Mar 07 2017

Panel | A Skyscraper With No Windows: On 33 Thomas Street with Addison Godel, Frank Heath, Henrik Moltke, Laura Poitras, and Lucy Teitler

Tues | 7PM


33 Thomas Street, a distinctive brutalist skyscraper with no windows, is located few steps away from Swiss Institute. Formerly called the Long Lines Building, and owned by AT&T, it was designed as a telephone and communications exchange, able to withstand a nuclear attack. The building plays a central role in Frank Heath’s The Hollow Coin (2016), currently on view at Swiss Institute, and has attracted significant interest over the past few years, from researchers, storytellers, artists and activists. Exploring the role that the building has played in the history of New York technologically, politically and imaginatively, please join architectural historian Addison Godelwho published an analysis of the building’s design in terms of ideologies, fears and networks in 2015; Henrik Moltke who, with Laura Poitras, revealed the building to be an NSA hub for surveillance in their recent short documentary Project X (2016); and Lucy Teitler, a playwright and screenwriter on the television hacker drama Mr Robot, which featured a plot to blow up the building in its latest season finale.

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Addison Godel is an architectural historian working on his Ph.D. at Columbia University’s Graduate School of Architecture, Planning and Preservation. His research concerns the role of architecture as a point of political interface between urban populations and large technological systems, focusing on case studies from New York City in the decades following World War II.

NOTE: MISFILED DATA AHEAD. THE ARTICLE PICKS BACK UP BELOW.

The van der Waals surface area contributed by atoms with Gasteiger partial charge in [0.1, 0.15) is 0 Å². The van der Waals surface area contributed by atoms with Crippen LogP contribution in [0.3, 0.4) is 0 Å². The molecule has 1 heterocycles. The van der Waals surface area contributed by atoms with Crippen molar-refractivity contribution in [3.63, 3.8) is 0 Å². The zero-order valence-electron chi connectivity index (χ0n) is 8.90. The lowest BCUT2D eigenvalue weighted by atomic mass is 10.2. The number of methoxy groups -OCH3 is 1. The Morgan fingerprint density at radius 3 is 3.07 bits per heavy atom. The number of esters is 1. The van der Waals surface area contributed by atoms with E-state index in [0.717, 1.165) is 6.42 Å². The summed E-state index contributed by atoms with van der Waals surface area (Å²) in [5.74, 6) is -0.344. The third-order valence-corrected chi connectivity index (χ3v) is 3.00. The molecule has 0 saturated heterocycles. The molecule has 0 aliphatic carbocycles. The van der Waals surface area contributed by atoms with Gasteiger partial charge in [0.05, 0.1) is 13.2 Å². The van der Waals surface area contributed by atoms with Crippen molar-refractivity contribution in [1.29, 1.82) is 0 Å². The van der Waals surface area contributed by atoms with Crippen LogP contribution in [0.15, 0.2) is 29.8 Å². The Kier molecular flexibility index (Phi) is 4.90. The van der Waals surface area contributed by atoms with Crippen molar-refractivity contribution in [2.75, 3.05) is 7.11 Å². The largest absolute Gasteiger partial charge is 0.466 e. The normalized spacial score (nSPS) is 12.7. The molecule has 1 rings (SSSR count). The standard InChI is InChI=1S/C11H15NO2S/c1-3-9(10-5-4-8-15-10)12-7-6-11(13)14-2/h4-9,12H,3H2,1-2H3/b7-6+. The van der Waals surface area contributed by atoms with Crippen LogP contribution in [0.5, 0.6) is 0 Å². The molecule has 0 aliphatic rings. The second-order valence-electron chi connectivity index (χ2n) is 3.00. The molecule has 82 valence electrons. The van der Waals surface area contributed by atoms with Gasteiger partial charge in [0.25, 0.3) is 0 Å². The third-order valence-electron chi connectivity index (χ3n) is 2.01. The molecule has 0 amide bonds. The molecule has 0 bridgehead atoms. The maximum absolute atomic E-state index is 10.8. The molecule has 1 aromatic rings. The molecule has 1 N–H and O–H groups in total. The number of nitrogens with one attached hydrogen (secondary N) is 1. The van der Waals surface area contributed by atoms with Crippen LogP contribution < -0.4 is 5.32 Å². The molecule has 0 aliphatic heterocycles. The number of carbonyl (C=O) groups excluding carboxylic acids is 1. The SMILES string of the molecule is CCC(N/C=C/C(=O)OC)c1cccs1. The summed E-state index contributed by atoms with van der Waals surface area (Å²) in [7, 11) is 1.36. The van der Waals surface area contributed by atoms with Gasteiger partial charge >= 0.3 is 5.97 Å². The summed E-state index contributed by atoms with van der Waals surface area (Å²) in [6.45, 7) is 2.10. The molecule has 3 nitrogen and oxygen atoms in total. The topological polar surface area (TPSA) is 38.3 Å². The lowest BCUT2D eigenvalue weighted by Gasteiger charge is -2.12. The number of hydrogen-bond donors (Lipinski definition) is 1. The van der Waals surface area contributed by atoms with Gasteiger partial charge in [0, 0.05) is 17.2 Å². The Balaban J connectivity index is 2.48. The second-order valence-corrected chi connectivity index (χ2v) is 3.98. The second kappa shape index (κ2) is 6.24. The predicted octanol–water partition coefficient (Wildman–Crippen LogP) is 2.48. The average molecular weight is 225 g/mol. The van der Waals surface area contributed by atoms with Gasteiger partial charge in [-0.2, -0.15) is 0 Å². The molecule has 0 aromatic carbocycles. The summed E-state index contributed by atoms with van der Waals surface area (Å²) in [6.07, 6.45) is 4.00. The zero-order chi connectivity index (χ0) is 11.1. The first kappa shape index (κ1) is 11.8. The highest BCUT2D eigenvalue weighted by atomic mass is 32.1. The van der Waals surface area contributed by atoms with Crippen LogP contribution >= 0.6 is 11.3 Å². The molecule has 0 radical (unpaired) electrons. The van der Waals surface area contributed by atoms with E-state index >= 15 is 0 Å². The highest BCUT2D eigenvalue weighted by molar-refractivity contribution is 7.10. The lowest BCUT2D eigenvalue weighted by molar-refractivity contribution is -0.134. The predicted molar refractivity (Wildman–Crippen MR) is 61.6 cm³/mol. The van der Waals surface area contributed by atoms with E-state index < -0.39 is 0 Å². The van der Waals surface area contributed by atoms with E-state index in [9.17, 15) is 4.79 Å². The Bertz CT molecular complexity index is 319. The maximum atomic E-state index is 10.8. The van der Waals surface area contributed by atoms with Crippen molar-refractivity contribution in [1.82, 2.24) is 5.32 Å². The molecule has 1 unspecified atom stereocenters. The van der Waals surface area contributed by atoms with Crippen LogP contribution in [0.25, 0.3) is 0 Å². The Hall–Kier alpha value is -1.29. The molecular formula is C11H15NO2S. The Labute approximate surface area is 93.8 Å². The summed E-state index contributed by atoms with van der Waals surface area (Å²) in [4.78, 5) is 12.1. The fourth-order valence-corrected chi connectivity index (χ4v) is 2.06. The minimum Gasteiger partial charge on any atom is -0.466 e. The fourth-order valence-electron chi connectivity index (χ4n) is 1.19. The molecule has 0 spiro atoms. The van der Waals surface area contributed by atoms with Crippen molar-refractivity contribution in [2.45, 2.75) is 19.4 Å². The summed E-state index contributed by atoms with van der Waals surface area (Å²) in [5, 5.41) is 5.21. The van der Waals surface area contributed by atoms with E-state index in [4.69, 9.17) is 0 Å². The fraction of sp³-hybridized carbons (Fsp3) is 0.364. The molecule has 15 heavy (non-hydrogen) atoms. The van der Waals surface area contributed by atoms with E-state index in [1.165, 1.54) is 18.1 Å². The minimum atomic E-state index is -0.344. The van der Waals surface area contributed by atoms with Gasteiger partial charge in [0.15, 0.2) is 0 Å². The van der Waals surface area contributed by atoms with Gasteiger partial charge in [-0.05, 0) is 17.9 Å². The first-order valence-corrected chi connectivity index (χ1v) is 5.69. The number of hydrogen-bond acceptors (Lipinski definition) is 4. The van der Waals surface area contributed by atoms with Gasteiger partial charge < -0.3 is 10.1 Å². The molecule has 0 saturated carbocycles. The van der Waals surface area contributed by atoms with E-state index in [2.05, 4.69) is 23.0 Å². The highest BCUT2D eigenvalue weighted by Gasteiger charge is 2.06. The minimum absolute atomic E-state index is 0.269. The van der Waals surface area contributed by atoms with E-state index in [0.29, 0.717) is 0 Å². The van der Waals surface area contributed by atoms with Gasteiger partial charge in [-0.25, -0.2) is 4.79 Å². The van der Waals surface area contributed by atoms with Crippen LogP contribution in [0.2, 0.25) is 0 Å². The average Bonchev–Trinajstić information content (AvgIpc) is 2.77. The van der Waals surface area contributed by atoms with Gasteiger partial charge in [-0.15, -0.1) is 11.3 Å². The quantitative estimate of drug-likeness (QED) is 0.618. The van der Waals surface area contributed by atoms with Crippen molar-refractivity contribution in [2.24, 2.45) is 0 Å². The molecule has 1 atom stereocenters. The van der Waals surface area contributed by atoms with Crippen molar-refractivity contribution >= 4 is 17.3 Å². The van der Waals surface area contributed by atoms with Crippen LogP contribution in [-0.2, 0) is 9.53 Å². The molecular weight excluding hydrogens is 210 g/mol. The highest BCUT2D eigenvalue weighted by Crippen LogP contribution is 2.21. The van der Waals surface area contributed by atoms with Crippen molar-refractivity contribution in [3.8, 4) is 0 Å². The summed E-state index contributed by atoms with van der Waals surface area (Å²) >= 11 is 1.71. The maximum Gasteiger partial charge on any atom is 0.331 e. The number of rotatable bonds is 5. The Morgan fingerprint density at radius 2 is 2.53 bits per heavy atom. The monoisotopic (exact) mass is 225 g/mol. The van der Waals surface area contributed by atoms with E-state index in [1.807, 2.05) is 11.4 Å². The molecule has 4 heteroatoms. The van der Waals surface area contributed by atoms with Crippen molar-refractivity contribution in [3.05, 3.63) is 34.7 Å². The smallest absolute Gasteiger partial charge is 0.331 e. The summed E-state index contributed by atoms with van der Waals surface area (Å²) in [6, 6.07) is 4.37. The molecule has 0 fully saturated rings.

Lucy Teitler is a playwright and screenwriter, and was a staff writer for season two of the award-winning USA series Mr. Robot. She is a contributing writer at Motherboard, the science and tech section of VICE magazine. Her play ENGAGEMENTS opened at Second Stage Uptown in 2016.

Henrik Moltke is a freelance journalist, researcher, and filmmaker, and co-director of Project X (2016) with Laura Poitras. His recent work has appeared in The New York TimesThe Intercept, and at the Whitney Museum of American Art. Moltke won the 2014 Danish Investigative Journalism Award and was nominated for the Cavling Prize, the most prestigious award in Danish journalism. He co-directed the 2007 documentary film Good Copy Bad Copy and has produced several award-winning long-format radio documentaries and cross-media features.

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